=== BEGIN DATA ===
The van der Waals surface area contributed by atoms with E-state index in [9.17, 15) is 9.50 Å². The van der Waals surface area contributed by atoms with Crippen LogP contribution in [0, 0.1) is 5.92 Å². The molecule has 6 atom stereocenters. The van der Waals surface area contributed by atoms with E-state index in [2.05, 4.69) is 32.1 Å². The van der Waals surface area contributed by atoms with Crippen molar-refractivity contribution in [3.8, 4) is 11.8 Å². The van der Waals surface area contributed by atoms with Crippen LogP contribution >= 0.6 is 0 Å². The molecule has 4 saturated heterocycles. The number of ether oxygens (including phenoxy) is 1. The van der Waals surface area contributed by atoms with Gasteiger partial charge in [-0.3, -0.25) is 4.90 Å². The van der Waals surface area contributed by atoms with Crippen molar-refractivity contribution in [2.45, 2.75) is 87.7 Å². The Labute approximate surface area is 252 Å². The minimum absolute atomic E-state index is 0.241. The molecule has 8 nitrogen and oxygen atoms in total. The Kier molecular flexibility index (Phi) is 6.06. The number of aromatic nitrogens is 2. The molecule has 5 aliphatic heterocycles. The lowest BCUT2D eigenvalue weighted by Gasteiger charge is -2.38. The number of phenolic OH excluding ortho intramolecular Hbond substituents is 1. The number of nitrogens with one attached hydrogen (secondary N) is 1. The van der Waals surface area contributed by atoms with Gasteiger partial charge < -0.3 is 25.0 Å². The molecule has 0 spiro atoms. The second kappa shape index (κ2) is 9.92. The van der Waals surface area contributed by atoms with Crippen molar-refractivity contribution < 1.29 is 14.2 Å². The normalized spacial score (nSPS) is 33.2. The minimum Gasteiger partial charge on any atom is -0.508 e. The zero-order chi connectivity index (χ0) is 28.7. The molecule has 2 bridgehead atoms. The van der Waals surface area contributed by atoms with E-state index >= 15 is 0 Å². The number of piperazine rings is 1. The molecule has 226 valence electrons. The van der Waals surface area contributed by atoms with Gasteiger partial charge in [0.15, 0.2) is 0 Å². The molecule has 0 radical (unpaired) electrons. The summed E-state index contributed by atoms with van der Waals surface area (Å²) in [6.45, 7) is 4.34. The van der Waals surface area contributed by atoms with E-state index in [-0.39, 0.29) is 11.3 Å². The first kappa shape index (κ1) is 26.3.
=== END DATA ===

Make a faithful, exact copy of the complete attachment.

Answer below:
The van der Waals surface area contributed by atoms with E-state index in [9.17, 15) is 9.50 Å². The van der Waals surface area contributed by atoms with Crippen LogP contribution in [0, 0.1) is 5.92 Å². The molecule has 6 atom stereocenters. The van der Waals surface area contributed by atoms with E-state index in [2.05, 4.69) is 32.1 Å². The van der Waals surface area contributed by atoms with Crippen molar-refractivity contribution in [3.8, 4) is 11.8 Å². The van der Waals surface area contributed by atoms with Crippen LogP contribution >= 0.6 is 0 Å². The molecule has 4 saturated heterocycles. The number of ether oxygens (including phenoxy) is 1. The van der Waals surface area contributed by atoms with Gasteiger partial charge in [-0.3, -0.25) is 4.90 Å². The van der Waals surface area contributed by atoms with Crippen molar-refractivity contribution in [2.45, 2.75) is 87.7 Å². The Labute approximate surface area is 252 Å². The minimum absolute atomic E-state index is 0.241. The molecule has 8 nitrogen and oxygen atoms in total. The Kier molecular flexibility index (Phi) is 6.06. The number of aromatic nitrogens is 2. The molecule has 5 aliphatic heterocycles. The lowest BCUT2D eigenvalue weighted by Gasteiger charge is -2.38. The number of phenolic OH excluding ortho intramolecular Hbond substituents is 1. The number of nitrogens with one attached hydrogen (secondary N) is 1. The van der Waals surface area contributed by atoms with Gasteiger partial charge < -0.3 is 25.0 Å². The molecule has 0 spiro atoms. The second kappa shape index (κ2) is 9.92. The van der Waals surface area contributed by atoms with Crippen molar-refractivity contribution < 1.29 is 14.2 Å². The normalized spacial score (nSPS) is 33.2. The minimum Gasteiger partial charge on any atom is -0.508 e. The zero-order chi connectivity index (χ0) is 28.7. The molecule has 2 bridgehead atoms. The van der Waals surface area contributed by atoms with E-state index >= 15 is 0 Å². The number of piperazine rings is 1. The molecule has 226 valence electrons. The van der Waals surface area contributed by atoms with Gasteiger partial charge in [0.15, 0.2) is 0 Å². The molecule has 0 radical (unpaired) electrons. The summed E-state index contributed by atoms with van der Waals surface area (Å²) in [6.45, 7) is 4.34. The van der Waals surface area contributed by atoms with E-state index in [-0.39, 0.29) is 11.3 Å². The first kappa shape index (κ1) is 26.3.